Wednesday, February 1, 2017

Why the Salacious Parts Matter

So, clearly the Steele memos contain a a lot more than just the salacious parts.  In fact, it is almost enough to cry out for an arson, murder and jaywalking joke.  As in, the Steele Dossier accuses Trump of being a Russian intelligence asset since 2008, receiving regular information on his opponents from Russian hacks, coordinating political strategy of the leaks with the Russians, paying their hackers, accepting a massive bribe (19% interest in their largest oil company) to lift sanctions, condoning Russian aggression and calling into question our commitment to allies in exchange for illegally hacked information on opponents, and peeing on the bed.

I'm pretty sure that last is the only one that does not count as a high crime or misdemeanor, yet it is the one he is purportedly being blackmailed for.  Aren't the others more than ample grounds for blackmail?

At the same time the salacious parts of the file, although among the least serious of the allegations, have a real impact in a different sort of way.  They expose Trump to mockery and ridicule.  Trump famously joked/bragged that he could shoot someone in the middle of Fifth Avenue and not lose support, and there may be something to it.  He would blithely deny having done so in the face of all evidence to the contrary.  Some of his hardcore supporters would believe him.  Some would applaud him for really showing those Manhattan elitists what we think of them in the Real America.  And some would have misgivings, but when the liberals responded with outrage, they would conclude that anything that pissed off liberals so much must be good.  And that has ultimately been the source of Trump's appeal to his hardcore supporters. He is mad at all the same people they are.  He has all the right enemies.  He isn't politically correct.  He relishes giving offense to all the right people.  And  he drives liberals to all those expressions of righteous indignation that Trump supporters find so offensive.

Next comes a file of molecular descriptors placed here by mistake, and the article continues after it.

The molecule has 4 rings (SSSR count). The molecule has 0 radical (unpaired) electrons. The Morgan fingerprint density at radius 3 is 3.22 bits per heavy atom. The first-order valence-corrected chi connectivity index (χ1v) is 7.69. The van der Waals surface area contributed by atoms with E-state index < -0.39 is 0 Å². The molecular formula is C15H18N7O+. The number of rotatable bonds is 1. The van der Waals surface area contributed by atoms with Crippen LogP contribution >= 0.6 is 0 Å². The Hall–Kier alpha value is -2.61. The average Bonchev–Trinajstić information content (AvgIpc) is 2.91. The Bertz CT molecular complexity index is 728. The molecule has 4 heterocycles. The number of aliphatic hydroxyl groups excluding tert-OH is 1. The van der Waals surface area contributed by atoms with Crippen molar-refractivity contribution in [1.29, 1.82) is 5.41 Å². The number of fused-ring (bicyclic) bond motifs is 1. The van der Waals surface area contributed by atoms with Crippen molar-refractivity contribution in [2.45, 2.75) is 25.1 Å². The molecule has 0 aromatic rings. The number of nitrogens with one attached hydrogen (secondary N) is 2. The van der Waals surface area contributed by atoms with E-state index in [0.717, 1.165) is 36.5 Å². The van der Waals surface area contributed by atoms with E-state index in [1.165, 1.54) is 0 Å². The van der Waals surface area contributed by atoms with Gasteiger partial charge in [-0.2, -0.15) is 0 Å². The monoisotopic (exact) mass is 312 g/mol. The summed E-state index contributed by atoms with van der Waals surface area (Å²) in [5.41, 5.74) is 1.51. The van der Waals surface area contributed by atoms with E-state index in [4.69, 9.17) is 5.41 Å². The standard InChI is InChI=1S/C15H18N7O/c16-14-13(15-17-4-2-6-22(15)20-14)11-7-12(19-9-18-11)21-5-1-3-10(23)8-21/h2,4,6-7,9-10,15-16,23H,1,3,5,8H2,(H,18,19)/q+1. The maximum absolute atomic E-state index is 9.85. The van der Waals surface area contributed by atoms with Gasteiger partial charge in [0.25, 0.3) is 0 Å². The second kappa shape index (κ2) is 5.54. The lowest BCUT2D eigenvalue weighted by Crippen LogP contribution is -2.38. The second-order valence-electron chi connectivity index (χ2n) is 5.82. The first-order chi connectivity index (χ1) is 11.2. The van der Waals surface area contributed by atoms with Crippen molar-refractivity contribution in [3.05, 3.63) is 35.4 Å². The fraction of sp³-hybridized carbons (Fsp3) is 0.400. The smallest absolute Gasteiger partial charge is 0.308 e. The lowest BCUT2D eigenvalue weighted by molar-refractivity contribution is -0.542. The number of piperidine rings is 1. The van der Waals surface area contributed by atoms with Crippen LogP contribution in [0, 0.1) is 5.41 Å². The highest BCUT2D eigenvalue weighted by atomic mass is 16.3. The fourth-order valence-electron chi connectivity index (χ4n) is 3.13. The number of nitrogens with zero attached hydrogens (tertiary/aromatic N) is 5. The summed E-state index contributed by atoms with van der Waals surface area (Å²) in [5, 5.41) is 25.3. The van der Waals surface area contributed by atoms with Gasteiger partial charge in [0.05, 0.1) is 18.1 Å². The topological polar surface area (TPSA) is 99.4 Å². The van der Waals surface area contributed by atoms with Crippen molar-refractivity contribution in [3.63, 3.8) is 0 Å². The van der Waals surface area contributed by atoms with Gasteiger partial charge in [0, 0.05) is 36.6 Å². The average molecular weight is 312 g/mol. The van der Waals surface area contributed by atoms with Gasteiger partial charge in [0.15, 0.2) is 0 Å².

Thus anything that provokes righteous indignation on the part of liberals is seen as good, even if Trump supporters wouldn't normally approve of it.  Egregious corruption, stirring up racism, stiffing contractors, ripping off investors, tax evasion, routine sexual assault, bragging that he could literally get away with murder, being a Russian spy -- all those things provoke righteous indignation in liberals because liberals see them as evil.  Of course, Trump supporters saw those things as evil too, at least until Trump did them.  Then, seeing how offended liberals got about them, Trump supporters decided that any evil in these things was outweighed by the offense they gave to liberals.

But hiring Russian prostitutes to whizz on Obama's bed is something that strikes liberals as not so much evil as merely gross.  And, as Jonathan Haidt et al have commented, liberals are less likely than conservatives to equate disgusting with immoral.   Instead of righteous indignation, liberals have responded with a veritable storm of pee jokes.  Like, "Donald Trump, the peeple's President." Or "He must be pissed!" and "I can't wait to see what he tweets in the wee hours."  Or my own favorite, "It's all a big mistake.  What he asked for a golden shower, he thought he was talking to his plumbing contractor."  And it turns out that the number of double entendres you can get out of this is extraordinary, much better than the small hands jokes.  Nor is this like the snobbish sort of ridicule over Trump's ignorance or bad taste that so outraged his supporters because they suspected (with some justification) that it was aimed at them.  Trump's supporters may not know any more about public policy than he does, and they may admire his vulgar display and wish they could afford it, but I am guessing that most Trump supporters don't fantasize about hiring Russian prostitutes to whizz on Obama's bed -- or if they do they certainly wouldn't admit it in public.

So, could anything hurt Trump's standing in the eyes of his supporters?  I have said, only half-jokingly, that the only thing I could think of that would hurt him would be to be caught strangling kittens.  But doing something that makes him look ridiculous, or weak, or disgusting, just might do the trick.

Now all we need are more fear of stairs jokes.

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